Biomedical research into the genetic basis of disease has progressed at a rapid clip since the sequence of the human genome was announced in 2000, but March 10 saw the scientific equivalent of a triple play.

Three research teams, including one led by Josephine J. Hoh, Ph.D., of Yale’s Department of Epidemiology and Public Health, simultaneously announced that they had identified a gene variant associated with a greatly increased risk of age-related macular degeneration (AMD), a progressive disease leading to blindness that affects more than 10 million elderly Americans (see related story, Drive to Cure Blindness Hits $5 Million).

The human genome can be thought of as a vast string of 3 billion letters in which each letter represents one of the four nucleotides that provide instructions to the body’s protein-building machinery. The genome is 99.8 percent identical among humans, but after every 100- to 300-letter stretch on average are single nucleotide polymorphisms, or SNPs (pronounced “snips”), sites where one letter is substituted for another. Scientists believe that these single-letter variations may help explain why some people are predisposed to certain diseases or respond differently to drug therapies.

Remarkably, all three of the teams who published their findings in March independently zeroed in on precisely the same SNP, a spot on chromosome 1 that is home to a gene that codes for an immune system protein known as complement factor H (CFH).

In its usual form, CFH acts as a brake on the complement system, a component of the body’s innate immune response. According to Hoh, whose group scanned the full genomes of 96 individuals with AMD and those of 50 controls, those who carry two copies of the newly identified variant in the CFH gene are nearly 7.5 times more likely than the rest of the population to develop AMD. “This is only an association,” Hoh emphasizes. “It doesn’t really tell you that this is the cause of the disease.”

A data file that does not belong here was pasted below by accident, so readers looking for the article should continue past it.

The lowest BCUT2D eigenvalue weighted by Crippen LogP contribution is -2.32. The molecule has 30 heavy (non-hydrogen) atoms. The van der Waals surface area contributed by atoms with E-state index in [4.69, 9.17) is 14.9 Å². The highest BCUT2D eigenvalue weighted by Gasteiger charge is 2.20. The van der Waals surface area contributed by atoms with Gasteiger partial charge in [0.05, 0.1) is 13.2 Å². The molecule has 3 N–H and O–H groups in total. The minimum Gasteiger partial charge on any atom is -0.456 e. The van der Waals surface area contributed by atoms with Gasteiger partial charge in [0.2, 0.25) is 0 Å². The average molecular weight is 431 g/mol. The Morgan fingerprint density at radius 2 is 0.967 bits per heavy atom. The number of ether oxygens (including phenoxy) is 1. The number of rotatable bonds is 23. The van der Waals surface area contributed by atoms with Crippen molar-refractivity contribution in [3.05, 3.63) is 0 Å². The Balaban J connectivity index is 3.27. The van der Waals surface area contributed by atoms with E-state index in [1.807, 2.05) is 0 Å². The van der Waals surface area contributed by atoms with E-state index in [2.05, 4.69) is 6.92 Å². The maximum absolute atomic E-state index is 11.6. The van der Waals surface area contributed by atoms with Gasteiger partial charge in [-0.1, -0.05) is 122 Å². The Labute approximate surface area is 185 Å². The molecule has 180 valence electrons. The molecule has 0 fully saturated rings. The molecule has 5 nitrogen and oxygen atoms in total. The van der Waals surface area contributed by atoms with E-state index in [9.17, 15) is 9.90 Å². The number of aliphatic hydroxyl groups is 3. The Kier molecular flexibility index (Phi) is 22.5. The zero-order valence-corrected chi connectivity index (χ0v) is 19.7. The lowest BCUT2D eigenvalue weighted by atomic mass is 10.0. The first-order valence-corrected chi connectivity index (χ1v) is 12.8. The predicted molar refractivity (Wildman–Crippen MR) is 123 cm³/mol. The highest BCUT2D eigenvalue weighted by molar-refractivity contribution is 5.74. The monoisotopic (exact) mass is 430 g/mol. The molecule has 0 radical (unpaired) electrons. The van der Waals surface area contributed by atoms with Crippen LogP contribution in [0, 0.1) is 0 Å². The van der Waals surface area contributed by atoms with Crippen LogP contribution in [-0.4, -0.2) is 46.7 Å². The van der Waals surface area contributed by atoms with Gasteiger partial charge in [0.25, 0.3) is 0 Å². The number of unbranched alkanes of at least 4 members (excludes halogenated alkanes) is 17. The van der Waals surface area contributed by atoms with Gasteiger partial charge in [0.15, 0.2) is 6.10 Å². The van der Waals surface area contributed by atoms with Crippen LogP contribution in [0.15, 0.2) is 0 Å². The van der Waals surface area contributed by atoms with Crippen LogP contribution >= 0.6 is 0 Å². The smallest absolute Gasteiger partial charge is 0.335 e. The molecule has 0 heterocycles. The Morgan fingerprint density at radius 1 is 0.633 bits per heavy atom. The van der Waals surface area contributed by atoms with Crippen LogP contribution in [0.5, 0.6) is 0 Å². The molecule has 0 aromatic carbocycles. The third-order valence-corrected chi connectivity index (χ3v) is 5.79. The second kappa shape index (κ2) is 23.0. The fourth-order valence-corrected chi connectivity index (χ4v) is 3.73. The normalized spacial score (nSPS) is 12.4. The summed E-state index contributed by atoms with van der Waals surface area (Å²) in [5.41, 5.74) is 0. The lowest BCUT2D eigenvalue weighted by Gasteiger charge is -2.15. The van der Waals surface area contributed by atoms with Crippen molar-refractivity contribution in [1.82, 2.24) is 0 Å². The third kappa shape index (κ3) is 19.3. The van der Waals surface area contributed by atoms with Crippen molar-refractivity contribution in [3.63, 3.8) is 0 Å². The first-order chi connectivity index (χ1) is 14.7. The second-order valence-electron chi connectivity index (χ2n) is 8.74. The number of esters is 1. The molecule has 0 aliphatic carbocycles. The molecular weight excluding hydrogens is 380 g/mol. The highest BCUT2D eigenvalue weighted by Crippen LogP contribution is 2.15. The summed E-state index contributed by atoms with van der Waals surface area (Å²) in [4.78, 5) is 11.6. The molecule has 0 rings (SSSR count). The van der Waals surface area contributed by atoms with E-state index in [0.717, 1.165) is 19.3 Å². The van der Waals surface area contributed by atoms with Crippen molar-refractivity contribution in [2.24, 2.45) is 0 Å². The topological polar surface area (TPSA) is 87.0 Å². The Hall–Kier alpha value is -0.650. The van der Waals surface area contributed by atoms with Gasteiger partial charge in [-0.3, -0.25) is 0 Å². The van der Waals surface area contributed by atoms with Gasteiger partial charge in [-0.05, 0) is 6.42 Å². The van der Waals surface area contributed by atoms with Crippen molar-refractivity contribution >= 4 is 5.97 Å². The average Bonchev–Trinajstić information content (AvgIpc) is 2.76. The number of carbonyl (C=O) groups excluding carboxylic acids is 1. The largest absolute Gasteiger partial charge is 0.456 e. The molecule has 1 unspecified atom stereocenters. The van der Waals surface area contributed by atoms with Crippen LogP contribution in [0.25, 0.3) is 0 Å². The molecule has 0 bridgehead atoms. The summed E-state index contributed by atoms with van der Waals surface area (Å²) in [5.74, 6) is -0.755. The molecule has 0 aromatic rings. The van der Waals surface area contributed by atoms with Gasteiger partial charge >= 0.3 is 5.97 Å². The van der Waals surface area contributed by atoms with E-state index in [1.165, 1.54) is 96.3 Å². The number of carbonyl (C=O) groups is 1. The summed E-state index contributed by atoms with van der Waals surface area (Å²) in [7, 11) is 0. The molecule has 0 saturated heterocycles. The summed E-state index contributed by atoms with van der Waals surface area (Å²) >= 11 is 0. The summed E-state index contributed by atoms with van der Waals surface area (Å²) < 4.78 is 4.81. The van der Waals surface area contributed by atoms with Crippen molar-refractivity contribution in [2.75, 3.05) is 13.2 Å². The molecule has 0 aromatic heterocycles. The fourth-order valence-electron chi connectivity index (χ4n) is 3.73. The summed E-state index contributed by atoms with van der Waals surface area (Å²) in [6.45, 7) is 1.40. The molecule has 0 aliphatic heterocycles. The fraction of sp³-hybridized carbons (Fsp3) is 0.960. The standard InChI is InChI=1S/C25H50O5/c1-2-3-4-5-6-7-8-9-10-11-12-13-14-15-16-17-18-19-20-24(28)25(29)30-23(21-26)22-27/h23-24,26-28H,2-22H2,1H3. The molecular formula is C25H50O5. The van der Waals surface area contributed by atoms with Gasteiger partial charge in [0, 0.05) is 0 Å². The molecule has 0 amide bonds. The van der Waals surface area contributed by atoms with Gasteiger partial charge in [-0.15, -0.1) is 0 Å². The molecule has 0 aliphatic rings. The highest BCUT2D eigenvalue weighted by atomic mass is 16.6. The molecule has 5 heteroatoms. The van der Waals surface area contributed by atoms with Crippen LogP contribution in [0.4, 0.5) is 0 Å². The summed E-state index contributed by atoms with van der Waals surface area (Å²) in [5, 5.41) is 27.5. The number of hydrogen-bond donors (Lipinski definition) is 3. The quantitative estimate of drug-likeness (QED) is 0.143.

But a faulty version of CFH may indeed be a culprit in AMD, which has many features of an autoimmune disease. For example, yellowish deposits at the back of the eye known as drusen, the clinical hallmark of AMD, contain complement proteins.

Hoh, an assistant professor, credits the Raymond and Beverly Sackler Fund for the Arts and Sciences for making the study possible. “This particular kind of study is expensive, not the normal thing a junior faculty member can perform,” she says. “I am extremely grateful for the support from the Sackler family.”

Michael B. Bracken, Ph.D., M.P.H., the Susan Dwight Bliss Professor of Epidemiology and Hoh’s collaborator, adds that the work represents a wholly new way of doing epidemiology. “For the past 100 years, we’ve used a hypothesis-testing approach, where hypotheses were generated from animal studies or small human studies and then we did large epidemiology studies.”

By contrast, whole-genome searches for SNPs are “hypothesis-free”: “The association between a gene and disease is established first, and the biology is done after,” Bracken says. “This takes all that we’ve thought about doing science and turns it on its head, and it’s likely to have major payoffs in the future.”